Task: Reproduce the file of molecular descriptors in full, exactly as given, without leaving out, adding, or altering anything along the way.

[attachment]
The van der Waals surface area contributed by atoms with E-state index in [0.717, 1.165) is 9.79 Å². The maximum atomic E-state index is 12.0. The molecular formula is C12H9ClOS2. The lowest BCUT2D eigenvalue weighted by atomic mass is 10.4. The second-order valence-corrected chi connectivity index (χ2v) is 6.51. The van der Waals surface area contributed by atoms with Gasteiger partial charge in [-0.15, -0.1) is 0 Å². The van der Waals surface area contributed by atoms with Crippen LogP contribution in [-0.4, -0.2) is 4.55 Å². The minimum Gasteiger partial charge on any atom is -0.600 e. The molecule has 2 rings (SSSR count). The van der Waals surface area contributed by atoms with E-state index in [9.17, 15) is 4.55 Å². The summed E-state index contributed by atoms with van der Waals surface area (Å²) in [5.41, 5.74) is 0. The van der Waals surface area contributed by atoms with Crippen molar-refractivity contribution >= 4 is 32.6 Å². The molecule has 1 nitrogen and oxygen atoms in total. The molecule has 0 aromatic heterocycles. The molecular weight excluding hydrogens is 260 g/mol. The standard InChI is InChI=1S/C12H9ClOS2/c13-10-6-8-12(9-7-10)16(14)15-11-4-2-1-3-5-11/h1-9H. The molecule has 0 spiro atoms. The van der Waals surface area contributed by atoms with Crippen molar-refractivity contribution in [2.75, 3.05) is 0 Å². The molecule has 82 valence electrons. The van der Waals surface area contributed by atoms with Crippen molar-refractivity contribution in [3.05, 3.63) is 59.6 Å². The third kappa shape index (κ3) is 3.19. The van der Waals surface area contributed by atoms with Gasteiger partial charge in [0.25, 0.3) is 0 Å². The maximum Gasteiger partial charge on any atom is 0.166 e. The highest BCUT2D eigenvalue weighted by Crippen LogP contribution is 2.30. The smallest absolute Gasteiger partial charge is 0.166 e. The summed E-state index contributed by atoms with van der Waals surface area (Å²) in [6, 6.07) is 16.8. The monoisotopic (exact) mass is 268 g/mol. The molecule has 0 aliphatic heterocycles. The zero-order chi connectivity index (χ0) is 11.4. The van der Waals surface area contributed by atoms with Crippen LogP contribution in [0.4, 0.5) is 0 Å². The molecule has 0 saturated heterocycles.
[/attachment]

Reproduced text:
The van der Waals surface area contributed by atoms with E-state index in [0.717, 1.165) is 9.79 Å². The maximum atomic E-state index is 12.0. The molecular formula is C12H9ClOS2. The lowest BCUT2D eigenvalue weighted by atomic mass is 10.4. The second-order valence-corrected chi connectivity index (χ2v) is 6.51. The van der Waals surface area contributed by atoms with Gasteiger partial charge in [-0.15, -0.1) is 0 Å². The van der Waals surface area contributed by atoms with Crippen LogP contribution in [-0.4, -0.2) is 4.55 Å². The minimum Gasteiger partial charge on any atom is -0.600 e. The molecule has 2 rings (SSSR count). The van der Waals surface area contributed by atoms with E-state index in [9.17, 15) is 4.55 Å². The summed E-state index contributed by atoms with van der Waals surface area (Å²) in [5.41, 5.74) is 0. The van der Waals surface area contributed by atoms with Crippen molar-refractivity contribution >= 4 is 32.6 Å². The molecule has 1 nitrogen and oxygen atoms in total. The molecule has 0 aromatic heterocycles. The molecular weight excluding hydrogens is 260 g/mol. The standard InChI is InChI=1S/C12H9ClOS2/c13-10-6-8-12(9-7-10)16(14)15-11-4-2-1-3-5-11/h1-9H. The molecule has 0 spiro atoms. The van der Waals surface area contributed by atoms with Crippen molar-refractivity contribution in [2.75, 3.05) is 0 Å². The molecule has 82 valence electrons. The van der Waals surface area contributed by atoms with Crippen molar-refractivity contribution in [3.05, 3.63) is 59.6 Å². The third kappa shape index (κ3) is 3.19. The van der Waals surface area contributed by atoms with Gasteiger partial charge in [0.25, 0.3) is 0 Å². The maximum Gasteiger partial charge on any atom is 0.166 e. The highest BCUT2D eigenvalue weighted by Crippen LogP contribution is 2.30. The smallest absolute Gasteiger partial charge is 0.166 e. The summed E-state index contributed by atoms with van der Waals surface area (Å²) in [6, 6.07) is 16.8. The monoisotopic (exact) mass is 268 g/mol. The molecule has 0 aliphatic heterocycles. The zero-order chi connectivity index (χ0) is 11.4. The van der Waals surface area contributed by atoms with Crippen LogP contribution in [0.4, 0.5) is 0 Å². The molecule has 0 saturated heterocycles.